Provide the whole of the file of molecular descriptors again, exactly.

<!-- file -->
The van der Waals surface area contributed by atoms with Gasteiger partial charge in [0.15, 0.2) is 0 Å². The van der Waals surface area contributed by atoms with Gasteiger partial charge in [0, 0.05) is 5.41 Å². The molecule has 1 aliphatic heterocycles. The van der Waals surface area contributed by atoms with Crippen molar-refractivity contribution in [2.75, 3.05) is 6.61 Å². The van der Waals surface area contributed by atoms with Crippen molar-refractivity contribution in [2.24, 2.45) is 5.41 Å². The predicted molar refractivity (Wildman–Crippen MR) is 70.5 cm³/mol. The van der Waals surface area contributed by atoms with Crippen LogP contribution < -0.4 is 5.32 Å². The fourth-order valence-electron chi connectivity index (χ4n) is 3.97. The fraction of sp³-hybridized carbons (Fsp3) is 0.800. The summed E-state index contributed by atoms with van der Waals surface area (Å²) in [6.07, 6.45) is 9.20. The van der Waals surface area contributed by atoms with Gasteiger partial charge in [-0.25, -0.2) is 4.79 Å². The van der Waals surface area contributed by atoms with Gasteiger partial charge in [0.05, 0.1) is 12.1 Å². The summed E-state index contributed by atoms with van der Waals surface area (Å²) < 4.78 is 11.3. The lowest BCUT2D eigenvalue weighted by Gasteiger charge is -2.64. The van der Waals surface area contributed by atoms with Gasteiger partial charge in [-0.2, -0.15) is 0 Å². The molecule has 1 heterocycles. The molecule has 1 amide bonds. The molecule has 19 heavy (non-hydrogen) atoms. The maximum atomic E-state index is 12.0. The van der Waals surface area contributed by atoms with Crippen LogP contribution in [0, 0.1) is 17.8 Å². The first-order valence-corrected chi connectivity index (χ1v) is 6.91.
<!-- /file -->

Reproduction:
The van der Waals surface area contributed by atoms with Gasteiger partial charge in [0.15, 0.2) is 0 Å². The van der Waals surface area contributed by atoms with Gasteiger partial charge in [0, 0.05) is 5.41 Å². The molecule has 1 aliphatic heterocycles. The van der Waals surface area contributed by atoms with Crippen molar-refractivity contribution in [2.75, 3.05) is 6.61 Å². The van der Waals surface area contributed by atoms with Crippen molar-refractivity contribution in [2.24, 2.45) is 5.41 Å². The predicted molar refractivity (Wildman–Crippen MR) is 70.5 cm³/mol. The van der Waals surface area contributed by atoms with Crippen LogP contribution < -0.4 is 5.32 Å². The fourth-order valence-electron chi connectivity index (χ4n) is 3.97. The fraction of sp³-hybridized carbons (Fsp3) is 0.800. The summed E-state index contributed by atoms with van der Waals surface area (Å²) in [6.07, 6.45) is 9.20. The van der Waals surface area contributed by atoms with Gasteiger partial charge in [-0.25, -0.2) is 4.79 Å². The van der Waals surface area contributed by atoms with Gasteiger partial charge in [0.05, 0.1) is 12.1 Å². The summed E-state index contributed by atoms with van der Waals surface area (Å²) < 4.78 is 11.3. The lowest BCUT2D eigenvalue weighted by Gasteiger charge is -2.64. The van der Waals surface area contributed by atoms with Gasteiger partial charge in [-0.2, -0.15) is 0 Å². The molecule has 1 heterocycles. The molecule has 1 amide bonds. The molecule has 19 heavy (non-hydrogen) atoms. The maximum atomic E-state index is 12.0. The van der Waals surface area contributed by atoms with Crippen LogP contribution in [0, 0.1) is 17.8 Å². The first-order valence-corrected chi connectivity index (χ1v) is 6.91.